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  • Writer's pictureJiwon You

Feel better with Self-Compassion:

Updated: May 16, 2023


Self esteem self compassion

The term “self-esteem” seems to show up practically everywhere. There are thousands of self-help books on how to raise self-esteem, celebrities and academics talk about how important it is for well-being, and in my personal experience, it is one of the most talked about topics in therapy. If you feel like you are not good enough or struggling with feelings of blame, shame or guilt, it’s only natural to want to change that - and raising self-esteem seems like the answer everyone’s pushing for. Self-esteem is indeed important, but what if it is not all you need to feel good about yourself? Self-compassion is an important idea that deserves just as much attention. Let's talk about self-esteem first.

What is self-esteem?

Simply put, self-esteem is a sense of your own worth and value. It is how positively you evaluate yourself, sometimes in comparison to other people. Since it is an evaluation, self-esteem naturally fluctuates based on both external and internal factors. Doing well on an exam can raise your self-esteem, and being scolded by someone can lower it. This is normal! Trying to consistently maintain high self-esteem can be difficult, if not impossible. It can sometimes even make you feel hostile to things that feel threatening to your self-esteem, or make you tear yourself down for not feeling good about yourself. Beating yourself up for beating yourself up - perhaps this sounds familiar to you.

What if I have low self-esteem?

Low self-esteem does not always mean a bad thing. If you experience moderate to slightly low self-esteem, chances are you have a lot of humility and are quite realistic about your abilities, helping you be more prepared for everything. You may also be more focused on improving yourself, leading to consistent self-study and development. Consistently very low self-esteem, however, is not ideal. Feeling bad about who you are or that you are never good enough is not easy to live with! So, what can help you keep a more constant sense of self without relying too much on this fluctuating self-judgment? Self-compassion!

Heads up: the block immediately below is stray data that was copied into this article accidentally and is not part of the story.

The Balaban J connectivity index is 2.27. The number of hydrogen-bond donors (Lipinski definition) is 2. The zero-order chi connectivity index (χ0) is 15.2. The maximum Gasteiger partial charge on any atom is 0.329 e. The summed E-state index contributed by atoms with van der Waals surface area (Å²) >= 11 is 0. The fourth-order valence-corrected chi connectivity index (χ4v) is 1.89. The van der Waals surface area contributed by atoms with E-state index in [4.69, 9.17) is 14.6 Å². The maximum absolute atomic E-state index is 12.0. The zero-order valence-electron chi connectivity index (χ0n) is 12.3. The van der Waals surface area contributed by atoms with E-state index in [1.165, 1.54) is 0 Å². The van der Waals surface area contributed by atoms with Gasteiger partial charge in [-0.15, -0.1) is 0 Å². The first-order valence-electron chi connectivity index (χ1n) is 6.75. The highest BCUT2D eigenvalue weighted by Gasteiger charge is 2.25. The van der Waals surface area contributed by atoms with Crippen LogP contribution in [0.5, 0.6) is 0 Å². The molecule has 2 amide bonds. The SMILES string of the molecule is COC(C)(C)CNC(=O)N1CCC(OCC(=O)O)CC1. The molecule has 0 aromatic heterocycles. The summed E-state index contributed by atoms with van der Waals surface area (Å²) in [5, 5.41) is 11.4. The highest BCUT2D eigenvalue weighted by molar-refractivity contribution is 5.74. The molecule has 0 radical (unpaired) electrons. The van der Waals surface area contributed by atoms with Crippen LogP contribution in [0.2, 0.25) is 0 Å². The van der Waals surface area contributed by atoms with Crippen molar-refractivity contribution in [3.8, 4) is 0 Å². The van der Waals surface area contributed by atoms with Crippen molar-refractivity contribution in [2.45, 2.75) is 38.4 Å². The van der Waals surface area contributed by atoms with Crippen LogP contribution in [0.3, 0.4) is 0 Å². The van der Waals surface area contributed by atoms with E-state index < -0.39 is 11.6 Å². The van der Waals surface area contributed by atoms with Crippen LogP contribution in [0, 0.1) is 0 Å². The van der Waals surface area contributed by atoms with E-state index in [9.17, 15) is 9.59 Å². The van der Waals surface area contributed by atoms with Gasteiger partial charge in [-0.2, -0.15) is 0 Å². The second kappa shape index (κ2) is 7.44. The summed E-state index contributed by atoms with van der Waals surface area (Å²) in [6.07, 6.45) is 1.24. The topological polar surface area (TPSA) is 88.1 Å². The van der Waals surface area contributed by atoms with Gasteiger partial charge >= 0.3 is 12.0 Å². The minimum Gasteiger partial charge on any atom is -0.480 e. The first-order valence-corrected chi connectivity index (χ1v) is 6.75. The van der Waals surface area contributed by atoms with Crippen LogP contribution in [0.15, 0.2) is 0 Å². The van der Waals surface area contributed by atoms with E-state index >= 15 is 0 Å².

What is self-compassion?

Self-compassion is less talked about, but just as important as self-esteem. It is not an evaluation, but a motivation to alleviate your suffering and care for yourself as you would a friend. While high self-esteem may say ‘I love myself because I am good at that’, self-compassion says ‘I care about myself regardless of if I’m good at that or not.’ Since self-esteem fluctuates, we cannot say for certain that self-compassion can permanently raise self-esteem. What it can help you develop, however, is a more permanent sense of self-worth.

What is self-worth?

Self-worth means regardless of how you feel about yourself, you know that you always have worth and value. A concrete sense of self-worth can give you confidence and allow you to feel good without having to constantly accomplish something. Regardless of outside events or your skills and talents, you can be compassionate to yourself simply because you are a human being worthy of care. Self-compassion is more stable than self-esteem; it exists in the face of mistakes or flaws, because it allows you to recognize you may have made a mistake, but you are not a mistake; you deserve love and care regardless of your flaws. So what gets in the way of self-compassion? Self criticism.

What is self-criticism?

Human brains tend to focus on limitations and negativity. If you were criticized, rejected, or restricted by others growing up, you may have internalized this negativity and learned to blame and criticize yourself. Another reason, ironically, is that self-criticism may have developed as a form of self-protection. For many, it is how the brain is trying to protect you from experiencing unpleasant consequences that could come with the feelings of “not being good enough” - fear, guilt, disappointment, judgment, or shame. The phrase “tough love” is exactly what your brain is doing - it wants to protect you so badly from difficult feelings that it starts being mean, hoping that doing so will push you to do better and experience success. This likely helped you get through earlier hardships, but doesn’t serve you as well anymore. Intentionally treating yourself with compassion can help you get out of this pattern of self-criticism.